Attack in Lakki Marwat

The police can only play a reactive role and try to limit the damage from each militant attack.

Editorial September 03, 2011

By now further proof shouldn’t be needed that the militants have no regard for the sanctity of human life and the religion they claim to kill for. But for those who remain unconvinced, the suicide car bombing at a police checkpost in Lakki Marwat should be the final straw. Five people were killed in the blast, which took place on the second day of Eid. That the militants would not even spare the beleaguered population of Khyber-Pakthunkhwa on this holy occasion tells us everything we need to know about them. Their fight is not for religion; they are simply at war with the state and its citizens. On the same day, seven people were killed in an ambush in Kurram, an attack that might have sectarian motives.

The knee-jerk reaction when hearing about attacks like the one in Lakki Marwat is to bemoan the incompetence of the law-enforcement agencies. This should be avoided. The police at the checkpost stopped the vehicle and only fired at it when the driver ignored them. It was then that the militants detonated the bomb. Among the almost-daily barrage of attacks, it can be easy to overlook the bravery and dedication of the policemen who man these checkposts. They arrive at work every day knowing well that it may be their last. For that they should be applauded and we should be humbled that they are willing to make the ultimate sacrifice for the sake of the country.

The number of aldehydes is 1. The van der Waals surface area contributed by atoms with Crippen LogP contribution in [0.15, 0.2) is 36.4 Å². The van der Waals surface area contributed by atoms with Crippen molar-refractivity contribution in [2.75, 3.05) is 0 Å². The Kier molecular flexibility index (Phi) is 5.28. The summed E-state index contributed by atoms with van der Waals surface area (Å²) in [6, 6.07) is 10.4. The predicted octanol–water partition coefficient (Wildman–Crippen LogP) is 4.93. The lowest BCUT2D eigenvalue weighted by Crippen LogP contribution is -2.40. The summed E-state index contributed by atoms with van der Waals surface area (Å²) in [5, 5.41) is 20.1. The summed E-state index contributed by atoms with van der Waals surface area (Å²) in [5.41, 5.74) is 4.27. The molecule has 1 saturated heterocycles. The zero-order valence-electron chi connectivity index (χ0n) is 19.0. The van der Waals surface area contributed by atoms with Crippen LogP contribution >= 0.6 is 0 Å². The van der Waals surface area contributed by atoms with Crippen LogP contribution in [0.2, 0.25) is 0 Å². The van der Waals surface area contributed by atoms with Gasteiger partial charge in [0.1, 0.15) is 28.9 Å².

The ire would be better directed at intelligence agencies that seem to have made little headway in infiltrating militant groups and providing the police with better information and a government that does not have a coherent strategy for taking the fight to the militants. Lakki Marwat shares a border with South Waziristan, a region that the government and military have been unable to tame and control. These attacks show the impunity with which militant groups operate out of the tribal areas. The police can only play a reactive role and try to limit the damage from each militant attack. It is up to the generals and politicians to minimise the number of attacks by tackling head-on the menace of extremism.

Published in The Express Tribune, September 4th, 2011.